Pat Friman of Boys Town agrees about the importance of preexisting repertoires.

Regarding masters of anything, including therapy, my belief is that at bottom it involves a congruence of what a person is (ontological status) with what they know and do. As an example, a teacher who’s being includes being a teacher always becomes ‘that teacher.’  And we all had ‘that teacher.’ In fact, those of us that were lucky may have had several ‘that teachers.’  And what distinguishes that teacher is that they always made a difference. The circumstances where the difference was made were incidental.  That teacher just uses what is at hand.  In other words, that teacher makes a difference regardless of circumstances. An example from my world is Don Baer.  Put him anywhere in the world under any set of circumstances and he would teach and it would make a difference. I suspect rather strongly that the point I have made here has some bearing on gifted therapists.

Returning to Eleanor and Mattias, one fascinating thing about them was that, during the precocious early phase of their clinical training, they had no vocabulary for what they were doing so well. In fact, I had the experience with both of them of asking why, on the fly during a session, they had chosen to make a certain protocol tweak, only to find that neither even remembered doing that. For them, much of therapy seemed intuitive.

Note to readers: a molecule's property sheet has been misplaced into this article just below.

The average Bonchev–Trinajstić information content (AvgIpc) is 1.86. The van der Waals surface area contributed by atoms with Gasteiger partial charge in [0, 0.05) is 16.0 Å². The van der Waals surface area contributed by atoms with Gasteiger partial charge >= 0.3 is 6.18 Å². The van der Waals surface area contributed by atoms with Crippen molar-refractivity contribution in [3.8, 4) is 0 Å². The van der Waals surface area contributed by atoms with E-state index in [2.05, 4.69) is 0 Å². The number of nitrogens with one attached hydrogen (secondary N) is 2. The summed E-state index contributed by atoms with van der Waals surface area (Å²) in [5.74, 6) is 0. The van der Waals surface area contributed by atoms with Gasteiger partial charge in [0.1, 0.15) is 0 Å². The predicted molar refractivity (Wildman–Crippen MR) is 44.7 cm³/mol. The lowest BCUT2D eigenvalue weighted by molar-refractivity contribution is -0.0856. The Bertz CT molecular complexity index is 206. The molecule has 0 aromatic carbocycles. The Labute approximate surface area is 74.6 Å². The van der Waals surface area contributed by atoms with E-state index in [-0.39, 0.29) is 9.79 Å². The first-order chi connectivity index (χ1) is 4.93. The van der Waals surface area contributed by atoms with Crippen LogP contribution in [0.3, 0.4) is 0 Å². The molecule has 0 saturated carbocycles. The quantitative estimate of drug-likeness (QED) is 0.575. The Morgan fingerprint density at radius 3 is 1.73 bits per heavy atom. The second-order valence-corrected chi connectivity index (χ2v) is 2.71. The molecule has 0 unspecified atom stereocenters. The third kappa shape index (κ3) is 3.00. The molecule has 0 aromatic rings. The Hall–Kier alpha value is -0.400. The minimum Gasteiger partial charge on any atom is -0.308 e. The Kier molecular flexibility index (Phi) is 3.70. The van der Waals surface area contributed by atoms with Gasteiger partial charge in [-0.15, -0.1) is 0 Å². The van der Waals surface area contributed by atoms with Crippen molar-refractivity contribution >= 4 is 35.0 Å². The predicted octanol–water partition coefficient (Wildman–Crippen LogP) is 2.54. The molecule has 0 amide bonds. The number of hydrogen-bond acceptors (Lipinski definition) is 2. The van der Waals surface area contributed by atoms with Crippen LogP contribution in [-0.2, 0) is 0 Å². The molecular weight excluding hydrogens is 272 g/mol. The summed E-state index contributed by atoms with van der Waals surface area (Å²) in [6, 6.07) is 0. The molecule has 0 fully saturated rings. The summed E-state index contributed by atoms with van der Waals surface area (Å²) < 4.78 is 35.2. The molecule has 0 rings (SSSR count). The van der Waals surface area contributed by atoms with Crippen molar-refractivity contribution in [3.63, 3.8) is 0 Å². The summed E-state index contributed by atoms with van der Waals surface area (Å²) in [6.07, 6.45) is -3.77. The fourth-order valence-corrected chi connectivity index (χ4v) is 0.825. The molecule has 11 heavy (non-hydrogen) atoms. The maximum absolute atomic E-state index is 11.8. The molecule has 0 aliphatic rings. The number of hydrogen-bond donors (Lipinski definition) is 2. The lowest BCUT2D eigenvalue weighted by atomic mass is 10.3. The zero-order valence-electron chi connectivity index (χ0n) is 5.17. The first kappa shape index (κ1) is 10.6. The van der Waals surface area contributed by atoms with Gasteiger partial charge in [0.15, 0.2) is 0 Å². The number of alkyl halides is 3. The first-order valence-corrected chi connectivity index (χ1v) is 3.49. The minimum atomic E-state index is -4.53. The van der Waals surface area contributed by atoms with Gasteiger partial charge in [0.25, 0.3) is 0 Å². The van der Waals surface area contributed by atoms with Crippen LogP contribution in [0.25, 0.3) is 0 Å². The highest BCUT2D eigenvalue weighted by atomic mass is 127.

People who have “it” may not be able to describe “it,” but the confidence that people like Eleanor and Mattias exude, their absolute comfort in a clinical setting, suggests that at some level they know “it” is there. University of Oregon’s Kimberly Marshall agrees:

When I think of the staff who have “it,” I think particularly of their initial success. In that first 15 minutes you can often already see “it.” By the end of their first day, I find I am usually trying to rearrange their schedule so I can have more students benefit from working with them! The immediacy of this is what got me thinking about a specific variable that I think is a part of “it.” These people lack the hesitation and nervousness that we often see when a therapist is initially asked to work with a new client.

In Marshall’s view, that initial comfort in the clinical setting catalyzes client behaviors in ways that makes the therapist’s job easier.